South African Church leaders have called for the resignation of President Jacob Zuma after a constitutional court ordered him to repay $A24 million he took from public coffers to refurbish his country house, reports The Tablet.
“In any normal democracy the State president would go before the nation tonight and announce his resignation,” Bishop Malusi Mpumlwana, general secretary of the 36-member South African Council of Churches (SACC), said after the ruling on March 31.
“But then we are not a normal democracy,” Bishop Mpumlwana added.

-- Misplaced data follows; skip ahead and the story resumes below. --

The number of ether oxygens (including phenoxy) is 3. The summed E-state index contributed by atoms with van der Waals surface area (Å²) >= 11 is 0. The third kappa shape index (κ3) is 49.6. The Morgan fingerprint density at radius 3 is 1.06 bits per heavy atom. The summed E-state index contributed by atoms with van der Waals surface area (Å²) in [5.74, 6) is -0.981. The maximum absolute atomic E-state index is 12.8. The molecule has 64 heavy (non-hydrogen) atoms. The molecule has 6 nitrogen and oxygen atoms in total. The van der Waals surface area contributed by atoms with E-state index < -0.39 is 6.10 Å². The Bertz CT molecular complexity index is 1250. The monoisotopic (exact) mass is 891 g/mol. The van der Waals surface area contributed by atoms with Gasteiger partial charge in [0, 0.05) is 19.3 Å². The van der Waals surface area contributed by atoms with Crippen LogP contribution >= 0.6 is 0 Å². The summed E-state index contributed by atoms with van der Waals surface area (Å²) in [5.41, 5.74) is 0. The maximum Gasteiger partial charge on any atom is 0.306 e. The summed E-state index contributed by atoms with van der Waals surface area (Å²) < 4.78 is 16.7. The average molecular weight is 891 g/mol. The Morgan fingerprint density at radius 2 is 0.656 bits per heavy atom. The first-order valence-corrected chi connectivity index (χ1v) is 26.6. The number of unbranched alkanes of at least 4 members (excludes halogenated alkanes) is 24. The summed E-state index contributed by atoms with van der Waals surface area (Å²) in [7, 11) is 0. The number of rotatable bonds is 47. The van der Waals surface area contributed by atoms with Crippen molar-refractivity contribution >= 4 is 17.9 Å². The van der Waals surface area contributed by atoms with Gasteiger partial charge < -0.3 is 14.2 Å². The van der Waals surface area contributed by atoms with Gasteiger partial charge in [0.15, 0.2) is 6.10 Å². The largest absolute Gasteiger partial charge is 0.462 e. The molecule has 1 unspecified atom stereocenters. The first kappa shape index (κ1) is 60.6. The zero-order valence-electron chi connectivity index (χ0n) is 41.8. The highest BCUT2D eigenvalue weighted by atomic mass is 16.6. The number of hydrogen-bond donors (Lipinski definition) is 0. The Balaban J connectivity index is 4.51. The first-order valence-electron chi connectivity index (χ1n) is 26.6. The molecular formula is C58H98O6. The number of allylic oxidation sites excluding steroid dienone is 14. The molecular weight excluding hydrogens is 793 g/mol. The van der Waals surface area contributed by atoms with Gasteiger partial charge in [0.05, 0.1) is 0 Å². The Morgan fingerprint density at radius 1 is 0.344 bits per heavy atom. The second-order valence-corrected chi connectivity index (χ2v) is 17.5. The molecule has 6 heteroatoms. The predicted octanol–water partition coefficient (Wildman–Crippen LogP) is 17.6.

Work on Mr Zuma’s home in KwaZulu Natal, Nkandla, was estimated to cost $A6 million in 2009, but ballooned to $24 million by 2014.
The Constitutional Court, led by Chief Justice Mogoeng Mogoeng, unanimously ruled that Mr Zuma failed to uphold the supreme law of the land and that his conduct was inconsistent with the constitution.
“I am proud of our justice system, the division of powers of government are still intact,” the spokesman of the Southern Africa Catholic Bishops Conference (SACBC), Archbishop William Slattery, told The Tablet on April 1.
Russell Pollitt, director of Jesuits Institute South Africa, said: “I am not sure how he can and will ever recover from this judgment.”